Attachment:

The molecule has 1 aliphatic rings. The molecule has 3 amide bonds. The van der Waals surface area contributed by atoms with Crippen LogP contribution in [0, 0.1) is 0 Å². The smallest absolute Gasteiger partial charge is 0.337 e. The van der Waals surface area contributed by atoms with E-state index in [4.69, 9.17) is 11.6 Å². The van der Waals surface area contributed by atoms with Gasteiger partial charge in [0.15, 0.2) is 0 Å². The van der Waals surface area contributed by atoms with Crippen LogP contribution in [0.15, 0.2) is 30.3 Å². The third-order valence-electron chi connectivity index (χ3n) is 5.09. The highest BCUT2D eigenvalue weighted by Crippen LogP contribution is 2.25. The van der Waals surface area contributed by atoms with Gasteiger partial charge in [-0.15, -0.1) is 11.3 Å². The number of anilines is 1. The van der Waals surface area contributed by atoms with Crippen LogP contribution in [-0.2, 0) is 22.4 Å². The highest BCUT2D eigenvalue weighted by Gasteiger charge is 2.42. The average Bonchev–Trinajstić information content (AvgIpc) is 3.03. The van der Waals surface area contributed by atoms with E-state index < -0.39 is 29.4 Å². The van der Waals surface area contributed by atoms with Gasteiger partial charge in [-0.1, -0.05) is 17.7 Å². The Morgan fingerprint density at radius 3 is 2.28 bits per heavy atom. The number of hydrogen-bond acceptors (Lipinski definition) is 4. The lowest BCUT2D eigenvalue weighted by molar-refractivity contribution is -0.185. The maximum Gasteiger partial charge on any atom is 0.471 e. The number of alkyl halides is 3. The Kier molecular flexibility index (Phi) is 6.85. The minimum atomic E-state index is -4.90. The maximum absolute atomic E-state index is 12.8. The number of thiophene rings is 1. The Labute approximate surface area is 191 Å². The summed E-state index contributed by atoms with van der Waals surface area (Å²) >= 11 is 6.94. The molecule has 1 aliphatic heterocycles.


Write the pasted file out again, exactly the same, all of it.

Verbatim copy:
The molecule has 1 aliphatic rings. The molecule has 3 amide bonds. The van der Waals surface area contributed by atoms with Crippen LogP contribution in [0, 0.1) is 0 Å². The smallest absolute Gasteiger partial charge is 0.337 e. The van der Waals surface area contributed by atoms with E-state index in [4.69, 9.17) is 11.6 Å². The van der Waals surface area contributed by atoms with Gasteiger partial charge in [0.15, 0.2) is 0 Å². The van der Waals surface area contributed by atoms with Crippen LogP contribution in [0.15, 0.2) is 30.3 Å². The third-order valence-electron chi connectivity index (χ3n) is 5.09. The highest BCUT2D eigenvalue weighted by Crippen LogP contribution is 2.25. The van der Waals surface area contributed by atoms with Gasteiger partial charge in [-0.15, -0.1) is 11.3 Å². The number of anilines is 1. The van der Waals surface area contributed by atoms with Crippen LogP contribution in [-0.2, 0) is 22.4 Å². The highest BCUT2D eigenvalue weighted by Gasteiger charge is 2.42. The average Bonchev–Trinajstić information content (AvgIpc) is 3.03. The van der Waals surface area contributed by atoms with E-state index < -0.39 is 29.4 Å². The van der Waals surface area contributed by atoms with Gasteiger partial charge in [-0.1, -0.05) is 17.7 Å². The Morgan fingerprint density at radius 3 is 2.28 bits per heavy atom. The number of hydrogen-bond acceptors (Lipinski definition) is 4. The lowest BCUT2D eigenvalue weighted by molar-refractivity contribution is -0.185. The maximum Gasteiger partial charge on any atom is 0.471 e. The number of alkyl halides is 3. The Kier molecular flexibility index (Phi) is 6.85. The minimum atomic E-state index is -4.90. The maximum absolute atomic E-state index is 12.8. The number of thiophene rings is 1. The Labute approximate surface area is 191 Å². The summed E-state index contributed by atoms with van der Waals surface area (Å²) >= 11 is 6.94. The molecule has 1 aliphatic heterocycles.